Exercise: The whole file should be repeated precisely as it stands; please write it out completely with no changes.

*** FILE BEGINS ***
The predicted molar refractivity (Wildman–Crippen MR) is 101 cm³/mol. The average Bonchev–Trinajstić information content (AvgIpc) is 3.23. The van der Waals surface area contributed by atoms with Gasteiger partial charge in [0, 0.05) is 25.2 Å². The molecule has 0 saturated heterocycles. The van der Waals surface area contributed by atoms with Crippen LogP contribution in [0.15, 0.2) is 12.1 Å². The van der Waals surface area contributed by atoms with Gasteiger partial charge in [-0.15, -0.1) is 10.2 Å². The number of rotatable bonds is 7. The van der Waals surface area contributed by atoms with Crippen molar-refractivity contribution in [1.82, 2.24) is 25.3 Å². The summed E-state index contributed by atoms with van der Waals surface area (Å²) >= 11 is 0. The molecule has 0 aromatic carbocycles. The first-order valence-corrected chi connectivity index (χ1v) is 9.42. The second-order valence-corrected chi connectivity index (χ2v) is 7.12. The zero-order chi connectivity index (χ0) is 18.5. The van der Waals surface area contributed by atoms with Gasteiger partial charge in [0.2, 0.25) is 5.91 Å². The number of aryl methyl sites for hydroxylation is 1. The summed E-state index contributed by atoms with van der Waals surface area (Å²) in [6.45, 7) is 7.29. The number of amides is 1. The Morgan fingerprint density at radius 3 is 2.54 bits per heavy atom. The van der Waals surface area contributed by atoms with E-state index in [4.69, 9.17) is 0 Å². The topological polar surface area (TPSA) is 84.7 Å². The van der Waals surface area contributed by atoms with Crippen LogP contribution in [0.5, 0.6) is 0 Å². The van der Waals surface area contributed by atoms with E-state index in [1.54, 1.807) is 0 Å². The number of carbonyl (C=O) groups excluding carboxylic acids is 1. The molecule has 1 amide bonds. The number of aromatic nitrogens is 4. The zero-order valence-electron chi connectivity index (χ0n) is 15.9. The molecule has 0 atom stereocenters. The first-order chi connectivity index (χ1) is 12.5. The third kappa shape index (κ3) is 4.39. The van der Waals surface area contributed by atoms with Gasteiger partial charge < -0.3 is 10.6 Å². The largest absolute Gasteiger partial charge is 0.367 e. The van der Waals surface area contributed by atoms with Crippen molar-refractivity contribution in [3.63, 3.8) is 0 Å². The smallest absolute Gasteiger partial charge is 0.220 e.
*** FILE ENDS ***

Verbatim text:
The predicted molar refractivity (Wildman–Crippen MR) is 101 cm³/mol. The average Bonchev–Trinajstić information content (AvgIpc) is 3.23. The van der Waals surface area contributed by atoms with Gasteiger partial charge in [0, 0.05) is 25.2 Å². The molecule has 0 saturated heterocycles. The van der Waals surface area contributed by atoms with Crippen LogP contribution in [0.15, 0.2) is 12.1 Å². The van der Waals surface area contributed by atoms with Gasteiger partial charge in [-0.15, -0.1) is 10.2 Å². The number of rotatable bonds is 7. The van der Waals surface area contributed by atoms with Crippen molar-refractivity contribution in [1.82, 2.24) is 25.3 Å². The summed E-state index contributed by atoms with van der Waals surface area (Å²) >= 11 is 0. The molecule has 0 aromatic carbocycles. The first-order valence-corrected chi connectivity index (χ1v) is 9.42. The second-order valence-corrected chi connectivity index (χ2v) is 7.12. The zero-order chi connectivity index (χ0) is 18.5. The van der Waals surface area contributed by atoms with Gasteiger partial charge in [0.2, 0.25) is 5.91 Å². The number of aryl methyl sites for hydroxylation is 1. The summed E-state index contributed by atoms with van der Waals surface area (Å²) in [6.45, 7) is 7.29. The number of amides is 1. The Morgan fingerprint density at radius 3 is 2.54 bits per heavy atom. The van der Waals surface area contributed by atoms with E-state index in [4.69, 9.17) is 0 Å². The topological polar surface area (TPSA) is 84.7 Å². The van der Waals surface area contributed by atoms with Crippen LogP contribution in [0.5, 0.6) is 0 Å². The van der Waals surface area contributed by atoms with E-state index in [1.54, 1.807) is 0 Å². The number of carbonyl (C=O) groups excluding carboxylic acids is 1. The molecule has 1 amide bonds. The number of aromatic nitrogens is 4. The zero-order valence-electron chi connectivity index (χ0n) is 15.9. The molecule has 0 atom stereocenters. The first-order chi connectivity index (χ1) is 12.5. The third kappa shape index (κ3) is 4.39. The van der Waals surface area contributed by atoms with Gasteiger partial charge < -0.3 is 10.6 Å². The largest absolute Gasteiger partial charge is 0.367 e. The van der Waals surface area contributed by atoms with Crippen molar-refractivity contribution in [3.63, 3.8) is 0 Å². The smallest absolute Gasteiger partial charge is 0.220 e.